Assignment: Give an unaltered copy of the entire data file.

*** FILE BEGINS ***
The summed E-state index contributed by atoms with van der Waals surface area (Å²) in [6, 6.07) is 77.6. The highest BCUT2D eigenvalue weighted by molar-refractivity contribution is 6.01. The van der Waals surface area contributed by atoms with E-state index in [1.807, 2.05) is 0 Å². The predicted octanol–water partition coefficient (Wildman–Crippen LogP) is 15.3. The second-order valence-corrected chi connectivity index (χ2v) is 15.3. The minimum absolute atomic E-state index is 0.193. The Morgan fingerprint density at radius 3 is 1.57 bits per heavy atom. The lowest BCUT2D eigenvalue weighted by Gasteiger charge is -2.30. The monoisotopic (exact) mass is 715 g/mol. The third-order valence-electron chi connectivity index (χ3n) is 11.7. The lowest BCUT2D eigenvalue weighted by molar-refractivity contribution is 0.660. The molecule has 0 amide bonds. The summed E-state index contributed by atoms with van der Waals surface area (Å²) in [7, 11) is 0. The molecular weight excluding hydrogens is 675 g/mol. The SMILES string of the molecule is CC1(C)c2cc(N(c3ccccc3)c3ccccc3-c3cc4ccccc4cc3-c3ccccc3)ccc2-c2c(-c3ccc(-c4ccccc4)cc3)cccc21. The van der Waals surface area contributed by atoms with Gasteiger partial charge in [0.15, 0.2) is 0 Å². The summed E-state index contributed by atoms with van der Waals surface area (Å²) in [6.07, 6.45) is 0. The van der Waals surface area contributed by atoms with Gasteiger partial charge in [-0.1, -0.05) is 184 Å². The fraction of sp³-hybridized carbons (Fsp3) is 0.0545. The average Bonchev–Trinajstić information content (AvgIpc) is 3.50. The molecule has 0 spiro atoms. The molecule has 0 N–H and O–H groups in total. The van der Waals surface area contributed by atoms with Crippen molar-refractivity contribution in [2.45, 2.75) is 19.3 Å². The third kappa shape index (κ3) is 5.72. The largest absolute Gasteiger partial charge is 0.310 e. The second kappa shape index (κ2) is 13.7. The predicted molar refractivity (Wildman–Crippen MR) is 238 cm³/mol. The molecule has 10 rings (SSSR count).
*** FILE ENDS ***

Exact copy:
The summed E-state index contributed by atoms with van der Waals surface area (Å²) in [6, 6.07) is 77.6. The highest BCUT2D eigenvalue weighted by molar-refractivity contribution is 6.01. The van der Waals surface area contributed by atoms with E-state index in [1.807, 2.05) is 0 Å². The predicted octanol–water partition coefficient (Wildman–Crippen LogP) is 15.3. The second-order valence-corrected chi connectivity index (χ2v) is 15.3. The minimum absolute atomic E-state index is 0.193. The Morgan fingerprint density at radius 3 is 1.57 bits per heavy atom. The lowest BCUT2D eigenvalue weighted by Gasteiger charge is -2.30. The monoisotopic (exact) mass is 715 g/mol. The third-order valence-electron chi connectivity index (χ3n) is 11.7. The lowest BCUT2D eigenvalue weighted by molar-refractivity contribution is 0.660. The molecule has 0 amide bonds. The summed E-state index contributed by atoms with van der Waals surface area (Å²) in [7, 11) is 0. The molecular weight excluding hydrogens is 675 g/mol. The SMILES string of the molecule is CC1(C)c2cc(N(c3ccccc3)c3ccccc3-c3cc4ccccc4cc3-c3ccccc3)ccc2-c2c(-c3ccc(-c4ccccc4)cc3)cccc21. The van der Waals surface area contributed by atoms with Gasteiger partial charge in [0.15, 0.2) is 0 Å². The summed E-state index contributed by atoms with van der Waals surface area (Å²) in [6.07, 6.45) is 0. The van der Waals surface area contributed by atoms with Gasteiger partial charge in [-0.1, -0.05) is 184 Å². The fraction of sp³-hybridized carbons (Fsp3) is 0.0545. The average Bonchev–Trinajstić information content (AvgIpc) is 3.50. The molecule has 0 spiro atoms. The molecule has 0 N–H and O–H groups in total. The van der Waals surface area contributed by atoms with Crippen molar-refractivity contribution in [2.45, 2.75) is 19.3 Å². The third kappa shape index (κ3) is 5.72. The largest absolute Gasteiger partial charge is 0.310 e. The second kappa shape index (κ2) is 13.7. The predicted molar refractivity (Wildman–Crippen MR) is 238 cm³/mol. The molecule has 10 rings (SSSR count).